Just how long you have to wait to finance a car after bankruptcy depends on the type of bankruptcy you file, and how far along you are in the process.
Buying a Car after a Chapter 7
If you can wait the four to six months it typically takes to complete a Chapter 7 and receive the discharge papers, it’s best you do. Lenders generally want a Chapter 7 completed before considering financing, and require a copy of your discharge papers to begin the process. As for how long you should wait once you receive the discharge papers, you can usually find financing immediately, which can help rebuild your credit sooner.
A Chapter 7 bankruptcy is a liquidation bankruptcy, and almost half a million cases were filed from June 2017 to June 2018. Any non-exempt property can be sold, or “liquidated,” to repay your creditors – and this can include a house or vehicle. If your car has equity that’s equal to or below your state’s vehicle exemption amount, you may be able to keep it. But, if you have to give up your car and you’re considering a new one, you may find it difficult to get approved for financing if the bankruptcy is still open.
Buying a Car after a Chapter 13
Just like a Chapter 7, you can immediately go to a dealership once you receive your bankruptcy discharge papers. But because subprime lenders understand the time it takes to complete a Chapter 13 bankruptcy, many are willing to finance someone who has permission from the court for a car loan.
In a Chapter 13 bankruptcy, whether or not you should wait to buy a vehicle depends on your situation. Because a Chapter 13 is a repayment bankruptcy and takes three or five years to complete, it’s possible to finance a car while the bankruptcy is open. If you don’t need a vehicle immediately, you can also wait until it’s discharged.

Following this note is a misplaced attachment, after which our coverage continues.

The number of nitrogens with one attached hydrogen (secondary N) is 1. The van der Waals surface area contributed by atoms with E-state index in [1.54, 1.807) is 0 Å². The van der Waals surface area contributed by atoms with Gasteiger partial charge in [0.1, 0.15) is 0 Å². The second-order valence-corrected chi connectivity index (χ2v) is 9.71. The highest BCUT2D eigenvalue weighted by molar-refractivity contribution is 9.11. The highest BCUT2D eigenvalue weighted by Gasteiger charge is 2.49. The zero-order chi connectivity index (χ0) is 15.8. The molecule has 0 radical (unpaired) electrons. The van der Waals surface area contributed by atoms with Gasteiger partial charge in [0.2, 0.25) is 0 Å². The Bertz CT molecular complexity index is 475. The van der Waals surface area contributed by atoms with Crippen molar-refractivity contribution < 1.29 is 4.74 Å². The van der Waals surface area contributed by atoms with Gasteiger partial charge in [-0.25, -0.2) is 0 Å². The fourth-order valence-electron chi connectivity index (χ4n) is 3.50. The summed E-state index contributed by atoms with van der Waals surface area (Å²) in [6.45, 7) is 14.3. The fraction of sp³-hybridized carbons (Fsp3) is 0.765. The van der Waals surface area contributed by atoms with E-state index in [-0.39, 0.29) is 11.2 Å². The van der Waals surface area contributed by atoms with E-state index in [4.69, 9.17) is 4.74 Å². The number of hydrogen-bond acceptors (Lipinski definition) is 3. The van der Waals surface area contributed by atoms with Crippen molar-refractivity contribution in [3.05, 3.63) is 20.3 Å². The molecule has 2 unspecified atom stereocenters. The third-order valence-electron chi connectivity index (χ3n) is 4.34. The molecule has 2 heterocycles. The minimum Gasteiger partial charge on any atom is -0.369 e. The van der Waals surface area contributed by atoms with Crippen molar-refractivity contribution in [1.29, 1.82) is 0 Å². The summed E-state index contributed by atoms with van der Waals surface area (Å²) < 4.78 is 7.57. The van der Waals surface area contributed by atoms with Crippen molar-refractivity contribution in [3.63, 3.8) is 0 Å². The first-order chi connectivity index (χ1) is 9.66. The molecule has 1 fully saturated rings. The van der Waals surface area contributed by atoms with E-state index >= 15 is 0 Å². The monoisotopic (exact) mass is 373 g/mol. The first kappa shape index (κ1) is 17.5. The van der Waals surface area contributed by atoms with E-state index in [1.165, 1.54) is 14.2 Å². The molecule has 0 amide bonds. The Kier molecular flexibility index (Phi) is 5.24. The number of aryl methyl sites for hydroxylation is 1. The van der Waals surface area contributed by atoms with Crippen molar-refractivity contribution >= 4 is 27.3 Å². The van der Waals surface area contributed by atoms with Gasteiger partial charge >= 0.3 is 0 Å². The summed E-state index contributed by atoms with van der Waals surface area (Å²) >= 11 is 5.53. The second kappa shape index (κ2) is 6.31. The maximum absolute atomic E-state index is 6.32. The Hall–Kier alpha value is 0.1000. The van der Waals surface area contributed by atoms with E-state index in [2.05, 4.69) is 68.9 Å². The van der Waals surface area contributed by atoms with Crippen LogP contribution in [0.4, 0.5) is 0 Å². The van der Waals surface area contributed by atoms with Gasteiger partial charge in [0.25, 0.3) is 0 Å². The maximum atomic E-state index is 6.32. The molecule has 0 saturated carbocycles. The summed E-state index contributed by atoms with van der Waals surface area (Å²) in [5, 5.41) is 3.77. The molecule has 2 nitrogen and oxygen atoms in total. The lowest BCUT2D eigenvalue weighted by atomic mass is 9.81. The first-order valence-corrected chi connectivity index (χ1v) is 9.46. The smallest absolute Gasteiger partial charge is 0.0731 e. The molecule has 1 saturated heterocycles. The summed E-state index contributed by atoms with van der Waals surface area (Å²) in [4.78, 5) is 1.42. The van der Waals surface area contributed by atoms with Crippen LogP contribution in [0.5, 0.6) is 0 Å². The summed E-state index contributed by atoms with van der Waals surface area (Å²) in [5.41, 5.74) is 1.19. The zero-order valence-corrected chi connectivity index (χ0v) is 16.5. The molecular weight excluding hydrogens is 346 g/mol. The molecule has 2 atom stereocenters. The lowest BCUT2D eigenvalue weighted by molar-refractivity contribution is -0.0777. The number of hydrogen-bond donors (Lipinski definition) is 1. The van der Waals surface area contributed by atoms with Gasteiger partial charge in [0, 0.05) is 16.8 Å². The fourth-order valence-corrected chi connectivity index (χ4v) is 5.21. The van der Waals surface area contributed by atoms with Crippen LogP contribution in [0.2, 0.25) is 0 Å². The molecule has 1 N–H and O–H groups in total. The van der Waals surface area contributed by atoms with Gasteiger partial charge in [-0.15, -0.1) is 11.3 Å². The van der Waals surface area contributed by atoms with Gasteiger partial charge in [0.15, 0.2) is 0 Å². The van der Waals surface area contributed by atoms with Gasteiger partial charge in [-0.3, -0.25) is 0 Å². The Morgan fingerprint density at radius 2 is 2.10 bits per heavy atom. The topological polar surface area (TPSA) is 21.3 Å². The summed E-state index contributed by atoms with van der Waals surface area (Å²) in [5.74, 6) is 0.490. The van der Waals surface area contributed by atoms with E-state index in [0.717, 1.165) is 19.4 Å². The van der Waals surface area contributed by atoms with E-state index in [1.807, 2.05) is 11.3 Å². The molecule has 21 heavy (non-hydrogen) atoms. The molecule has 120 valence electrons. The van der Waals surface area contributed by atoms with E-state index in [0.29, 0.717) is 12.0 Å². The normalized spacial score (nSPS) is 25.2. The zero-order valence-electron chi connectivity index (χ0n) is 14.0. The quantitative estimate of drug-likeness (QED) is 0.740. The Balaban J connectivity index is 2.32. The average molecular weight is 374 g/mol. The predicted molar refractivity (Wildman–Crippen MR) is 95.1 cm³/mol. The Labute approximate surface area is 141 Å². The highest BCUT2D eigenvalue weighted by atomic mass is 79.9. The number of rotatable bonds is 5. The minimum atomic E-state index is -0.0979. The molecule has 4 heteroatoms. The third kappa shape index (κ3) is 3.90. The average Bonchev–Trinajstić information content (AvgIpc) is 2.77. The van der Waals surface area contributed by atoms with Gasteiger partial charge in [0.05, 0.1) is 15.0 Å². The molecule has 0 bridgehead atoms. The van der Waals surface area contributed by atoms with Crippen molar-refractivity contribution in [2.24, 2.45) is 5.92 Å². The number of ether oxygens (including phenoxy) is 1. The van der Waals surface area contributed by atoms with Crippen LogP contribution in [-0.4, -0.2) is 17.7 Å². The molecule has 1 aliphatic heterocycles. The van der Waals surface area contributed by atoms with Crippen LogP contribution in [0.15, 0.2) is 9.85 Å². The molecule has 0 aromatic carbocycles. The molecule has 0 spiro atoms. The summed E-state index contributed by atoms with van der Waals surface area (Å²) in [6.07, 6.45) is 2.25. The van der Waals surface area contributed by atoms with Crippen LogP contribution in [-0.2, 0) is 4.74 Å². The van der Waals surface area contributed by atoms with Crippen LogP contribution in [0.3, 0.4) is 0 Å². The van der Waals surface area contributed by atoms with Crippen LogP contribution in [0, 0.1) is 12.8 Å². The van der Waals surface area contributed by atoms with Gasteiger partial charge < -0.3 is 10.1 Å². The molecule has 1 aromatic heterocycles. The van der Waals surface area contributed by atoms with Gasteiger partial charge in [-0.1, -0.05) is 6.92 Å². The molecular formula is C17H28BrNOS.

Buying a Car after a Dismissed Bankruptcy
A dismissal isn’t the same as a discharge. A discharged bankruptcy means it was successfully completed. A dismissed bankruptcy means it was never completed due to circumstances that include failing to complete filing requirements, or providing false information about finances, creditors, or assets. If your bankruptcy – either a Chapter 13 or Chapter 7 – ends up being dismissed rather than discharged, you may find it very difficult to finance a car. Once your bankruptcy is dismissed, the automatic stay is released and collectors can come after you for debts you owe, including your car.
Not Sure Where to Start?
If your bankruptcy has been discharged and you’re not sure where to go to start your financing journey, the good news is you don’t have to do the searching – we can do it for you. We know that not all lenders are able to handle open bankruptcies, and that’s where The Car Connection helps.
With our simple auto loan request form, and our nationwide network of dealerships, we want to connect you to a local dealer that can help you, even if you’ve dealt with bankruptcy.